IMF Covid-19 loans will hit the world's poorest with austerity measures

IMF Covid-19 loans will hit the world's poorest with austerity measures
Credit: Oxfam East Africa

Covid-19 loans from the International Monetary Fund (IMF) intended to help poorer countries struggling with the pandemic are actually forcing developing countries in the Global South to adopt tough new austerity measures.

Oxfam has reported that 87% of the loans will end up exacerbating poverty and inequality and accuses the IMF of double standards given it recently had warned European countries against austerity measures.

New analysis published on Tuesday shows that the IMF currently has Covid-19 loan programmes with 23 countries, negotiated between March 2021 and March 2022.

Fifteen of these loans are tied to conditionalities or policy requirements which include structural economic reforms in the recipient country. These often focus on implementing public spending cuts or increasing food and fuel taxes. Oxfam’s analysis now shows that it will be the poorest who are expected to foot the bill.

In Kenya, a 2021 loan of $2.3 billion requires the country to freeze public sector wages for three years and increase taxes on cooking gas and food. Public sector wage freezes can lead to lower quality of education and fewer nurses.

In Sudan, where 9.8 million live in food insecurity and 87% of wheat is imported from Russia and Ukraine, the country is obliged to scrap fuel subsidies; this will hit the poorest hardest. Even before the war in Ukraine, the country is already facing international aid cuts, economic turmoil and rising prices for food and medicine. 

IMF’s double standards

The IMF has been accused of double standards when it comes to promoting austerity in poorer countries while advising against it in richer countries. IMF chief Kristalina Georgieva recently urged Europe not to endanger its economic recovery with “the suffocating force of austerity”.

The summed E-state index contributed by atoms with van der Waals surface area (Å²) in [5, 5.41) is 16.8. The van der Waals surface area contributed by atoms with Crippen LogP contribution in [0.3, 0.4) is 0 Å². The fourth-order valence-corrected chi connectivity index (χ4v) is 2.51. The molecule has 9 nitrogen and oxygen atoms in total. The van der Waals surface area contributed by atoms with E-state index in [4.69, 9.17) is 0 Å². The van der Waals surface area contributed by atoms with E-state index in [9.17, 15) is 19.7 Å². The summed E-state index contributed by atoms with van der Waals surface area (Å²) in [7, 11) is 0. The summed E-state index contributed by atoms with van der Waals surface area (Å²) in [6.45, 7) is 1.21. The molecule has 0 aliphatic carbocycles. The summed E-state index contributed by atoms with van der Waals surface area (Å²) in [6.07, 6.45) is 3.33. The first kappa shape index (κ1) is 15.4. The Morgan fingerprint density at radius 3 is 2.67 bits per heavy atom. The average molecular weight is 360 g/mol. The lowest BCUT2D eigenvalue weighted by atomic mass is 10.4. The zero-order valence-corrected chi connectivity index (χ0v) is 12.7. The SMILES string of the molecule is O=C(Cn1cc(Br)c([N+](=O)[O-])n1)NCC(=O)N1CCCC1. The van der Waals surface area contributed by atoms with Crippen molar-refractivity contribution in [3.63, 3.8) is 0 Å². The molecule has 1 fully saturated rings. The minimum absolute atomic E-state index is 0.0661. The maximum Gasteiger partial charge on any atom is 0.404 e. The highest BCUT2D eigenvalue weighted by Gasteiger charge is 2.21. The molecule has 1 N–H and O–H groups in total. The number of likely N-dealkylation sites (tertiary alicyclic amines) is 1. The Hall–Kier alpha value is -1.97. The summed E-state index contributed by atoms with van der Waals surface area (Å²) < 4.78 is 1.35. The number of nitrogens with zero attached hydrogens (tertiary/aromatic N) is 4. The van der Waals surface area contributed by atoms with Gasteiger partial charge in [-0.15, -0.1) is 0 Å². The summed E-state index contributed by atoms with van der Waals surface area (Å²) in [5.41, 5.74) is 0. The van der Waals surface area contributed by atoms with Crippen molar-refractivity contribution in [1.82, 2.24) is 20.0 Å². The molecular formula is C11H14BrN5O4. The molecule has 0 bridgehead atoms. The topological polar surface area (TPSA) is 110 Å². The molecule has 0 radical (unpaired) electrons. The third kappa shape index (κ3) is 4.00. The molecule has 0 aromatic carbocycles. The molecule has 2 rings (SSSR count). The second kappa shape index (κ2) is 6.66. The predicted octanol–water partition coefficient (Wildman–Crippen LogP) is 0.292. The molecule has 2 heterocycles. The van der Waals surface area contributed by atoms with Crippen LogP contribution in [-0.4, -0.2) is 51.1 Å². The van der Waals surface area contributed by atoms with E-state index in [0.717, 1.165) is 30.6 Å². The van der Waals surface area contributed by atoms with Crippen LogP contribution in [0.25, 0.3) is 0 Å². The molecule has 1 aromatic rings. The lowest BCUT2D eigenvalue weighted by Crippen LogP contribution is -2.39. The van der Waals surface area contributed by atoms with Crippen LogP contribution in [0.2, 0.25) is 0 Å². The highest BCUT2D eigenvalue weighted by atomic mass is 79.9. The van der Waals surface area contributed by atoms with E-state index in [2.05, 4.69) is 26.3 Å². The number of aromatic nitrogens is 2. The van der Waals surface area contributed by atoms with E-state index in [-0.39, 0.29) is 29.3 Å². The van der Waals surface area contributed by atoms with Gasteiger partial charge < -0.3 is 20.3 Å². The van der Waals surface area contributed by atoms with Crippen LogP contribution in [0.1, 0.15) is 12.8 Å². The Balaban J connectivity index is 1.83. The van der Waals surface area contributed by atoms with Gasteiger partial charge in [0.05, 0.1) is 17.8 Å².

Nabil Abdo, Oxfam International’s Senior Policy Advisor stated: “This epitomises the IMF’s double standard: it is warning rich countries against austerity while forcing poorer ones into it.” 

“The pandemic is not over for most of the world. Rising energy bills and food prices are hurting poor countries most. They need help boosting access to basic services and social protection, not harsh conditions that kick people when they are down”.

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Public spending cuts in many African nations forced by IMF will likely mean that 43 of 55 African Union members will have no chance of achieving the UN’s Sustainable Development Goals, notably goal number one: eradicating poverty in all its forms.

“The IMF must suspend austerity conditions on existing loans and increase access to emergency financing. It should encourage countries to increase taxes on the wealthiest and corporations to replenish depleted coffers and shrink widening inequality. That would actually be good advice”, said Abdo.

Public health spending key to fighting pandemics

Oxfam's analysis also showed how the failure to tackle inequality and strengthen healthcare in Africa left nations ill-equipped to deal with the pandemic. Also vital are education, workers' rights and a fair taxation system, all of which will be impeded by public expenditure cuts amounting to $183 billion over the next five years in Africa Union states.

In 2020 when the IMF first gave billions in emergency loans to help developing countries cope with the outbreak of the pandemic, few or no conditions were attached. 

Yet over the past year, the global financial organisation has gone back to impose strict austerity measures and structural reforms in lower-income countries. This often puts the burden on the poorest and creates unsustainable inequality.

You can find the full report and press release of Oxfam's new findings here

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